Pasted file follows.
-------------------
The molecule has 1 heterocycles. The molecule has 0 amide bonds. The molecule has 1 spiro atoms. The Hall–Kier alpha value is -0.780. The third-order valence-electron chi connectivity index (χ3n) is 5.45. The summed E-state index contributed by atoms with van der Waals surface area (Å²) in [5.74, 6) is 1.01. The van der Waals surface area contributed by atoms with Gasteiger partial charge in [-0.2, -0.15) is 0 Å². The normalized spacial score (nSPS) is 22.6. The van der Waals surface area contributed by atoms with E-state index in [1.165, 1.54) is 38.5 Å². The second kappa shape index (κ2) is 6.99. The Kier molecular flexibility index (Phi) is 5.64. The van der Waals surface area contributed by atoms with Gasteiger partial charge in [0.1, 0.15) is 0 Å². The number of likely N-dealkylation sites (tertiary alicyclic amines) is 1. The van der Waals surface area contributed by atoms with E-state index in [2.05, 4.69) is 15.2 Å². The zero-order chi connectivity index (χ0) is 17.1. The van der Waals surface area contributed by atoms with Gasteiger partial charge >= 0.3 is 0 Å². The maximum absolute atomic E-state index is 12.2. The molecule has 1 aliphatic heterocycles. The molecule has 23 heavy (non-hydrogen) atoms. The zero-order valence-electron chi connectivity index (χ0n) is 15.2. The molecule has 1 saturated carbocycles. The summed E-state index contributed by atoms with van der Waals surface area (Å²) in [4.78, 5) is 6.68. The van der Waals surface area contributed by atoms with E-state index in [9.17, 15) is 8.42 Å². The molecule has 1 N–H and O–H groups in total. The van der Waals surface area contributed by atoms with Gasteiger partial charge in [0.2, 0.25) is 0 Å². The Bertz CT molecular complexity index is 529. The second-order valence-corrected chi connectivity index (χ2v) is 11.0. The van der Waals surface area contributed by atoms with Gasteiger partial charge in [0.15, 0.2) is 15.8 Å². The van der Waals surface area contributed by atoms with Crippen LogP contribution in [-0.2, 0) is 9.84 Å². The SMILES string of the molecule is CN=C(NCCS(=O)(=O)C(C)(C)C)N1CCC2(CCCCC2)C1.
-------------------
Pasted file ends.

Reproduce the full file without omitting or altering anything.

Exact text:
The molecule has 1 heterocycles. The molecule has 0 amide bonds. The molecule has 1 spiro atoms. The Hall–Kier alpha value is -0.780. The third-order valence-electron chi connectivity index (χ3n) is 5.45. The summed E-state index contributed by atoms with van der Waals surface area (Å²) in [5.74, 6) is 1.01. The van der Waals surface area contributed by atoms with Gasteiger partial charge in [-0.2, -0.15) is 0 Å². The normalized spacial score (nSPS) is 22.6. The van der Waals surface area contributed by atoms with E-state index in [1.165, 1.54) is 38.5 Å². The second kappa shape index (κ2) is 6.99. The Kier molecular flexibility index (Phi) is 5.64. The van der Waals surface area contributed by atoms with Gasteiger partial charge in [0.1, 0.15) is 0 Å². The number of likely N-dealkylation sites (tertiary alicyclic amines) is 1. The van der Waals surface area contributed by atoms with E-state index in [2.05, 4.69) is 15.2 Å². The zero-order chi connectivity index (χ0) is 17.1. The van der Waals surface area contributed by atoms with Gasteiger partial charge >= 0.3 is 0 Å². The maximum absolute atomic E-state index is 12.2. The molecule has 1 aliphatic heterocycles. The molecule has 23 heavy (non-hydrogen) atoms. The zero-order valence-electron chi connectivity index (χ0n) is 15.2. The molecule has 1 saturated carbocycles. The summed E-state index contributed by atoms with van der Waals surface area (Å²) in [4.78, 5) is 6.68. The van der Waals surface area contributed by atoms with E-state index in [9.17, 15) is 8.42 Å². The molecule has 1 N–H and O–H groups in total. The van der Waals surface area contributed by atoms with Gasteiger partial charge in [0.2, 0.25) is 0 Å². The Bertz CT molecular complexity index is 529. The second-order valence-corrected chi connectivity index (χ2v) is 11.0. The van der Waals surface area contributed by atoms with Gasteiger partial charge in [0.15, 0.2) is 15.8 Å². The van der Waals surface area contributed by atoms with Crippen LogP contribution in [-0.2, 0) is 9.84 Å². The SMILES string of the molecule is CN=C(NCCS(=O)(=O)C(C)(C)C)N1CCC2(CCCCC2)C1.